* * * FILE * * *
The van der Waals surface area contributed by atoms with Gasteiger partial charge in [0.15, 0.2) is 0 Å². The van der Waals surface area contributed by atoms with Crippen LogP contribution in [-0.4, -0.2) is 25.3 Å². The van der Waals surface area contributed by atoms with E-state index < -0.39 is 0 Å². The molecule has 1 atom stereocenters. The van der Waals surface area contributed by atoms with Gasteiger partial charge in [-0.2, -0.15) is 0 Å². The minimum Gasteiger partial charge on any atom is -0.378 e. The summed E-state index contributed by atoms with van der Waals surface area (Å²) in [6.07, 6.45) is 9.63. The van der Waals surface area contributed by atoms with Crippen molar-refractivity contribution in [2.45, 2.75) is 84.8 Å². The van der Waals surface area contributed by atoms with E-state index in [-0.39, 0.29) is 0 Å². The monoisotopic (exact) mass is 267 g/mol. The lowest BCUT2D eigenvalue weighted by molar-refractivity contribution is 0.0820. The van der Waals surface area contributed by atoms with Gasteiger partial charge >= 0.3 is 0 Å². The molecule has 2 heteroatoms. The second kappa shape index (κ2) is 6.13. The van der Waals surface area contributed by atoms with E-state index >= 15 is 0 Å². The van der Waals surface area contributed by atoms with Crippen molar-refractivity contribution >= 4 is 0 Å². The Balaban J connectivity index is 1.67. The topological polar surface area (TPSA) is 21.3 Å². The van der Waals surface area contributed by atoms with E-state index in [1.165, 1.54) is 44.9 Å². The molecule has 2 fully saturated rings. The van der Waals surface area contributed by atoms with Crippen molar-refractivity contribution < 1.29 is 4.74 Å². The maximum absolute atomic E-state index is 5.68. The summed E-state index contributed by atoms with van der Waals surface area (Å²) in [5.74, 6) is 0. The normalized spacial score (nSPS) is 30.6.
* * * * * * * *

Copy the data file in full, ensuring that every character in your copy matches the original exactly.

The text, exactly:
The van der Waals surface area contributed by atoms with Gasteiger partial charge in [0.15, 0.2) is 0 Å². The van der Waals surface area contributed by atoms with Crippen LogP contribution in [-0.4, -0.2) is 25.3 Å². The van der Waals surface area contributed by atoms with E-state index < -0.39 is 0 Å². The molecule has 1 atom stereocenters. The van der Waals surface area contributed by atoms with Gasteiger partial charge in [-0.2, -0.15) is 0 Å². The minimum Gasteiger partial charge on any atom is -0.378 e. The summed E-state index contributed by atoms with van der Waals surface area (Å²) in [6.07, 6.45) is 9.63. The van der Waals surface area contributed by atoms with Crippen molar-refractivity contribution in [2.45, 2.75) is 84.8 Å². The van der Waals surface area contributed by atoms with E-state index in [-0.39, 0.29) is 0 Å². The monoisotopic (exact) mass is 267 g/mol. The lowest BCUT2D eigenvalue weighted by molar-refractivity contribution is 0.0820. The van der Waals surface area contributed by atoms with Gasteiger partial charge >= 0.3 is 0 Å². The molecule has 2 heteroatoms. The second kappa shape index (κ2) is 6.13. The van der Waals surface area contributed by atoms with E-state index >= 15 is 0 Å². The van der Waals surface area contributed by atoms with Crippen molar-refractivity contribution >= 4 is 0 Å². The Balaban J connectivity index is 1.67. The topological polar surface area (TPSA) is 21.3 Å². The van der Waals surface area contributed by atoms with E-state index in [1.165, 1.54) is 44.9 Å². The molecule has 2 fully saturated rings. The van der Waals surface area contributed by atoms with Crippen molar-refractivity contribution < 1.29 is 4.74 Å². The maximum absolute atomic E-state index is 5.68. The summed E-state index contributed by atoms with van der Waals surface area (Å²) in [5.74, 6) is 0. The normalized spacial score (nSPS) is 30.6.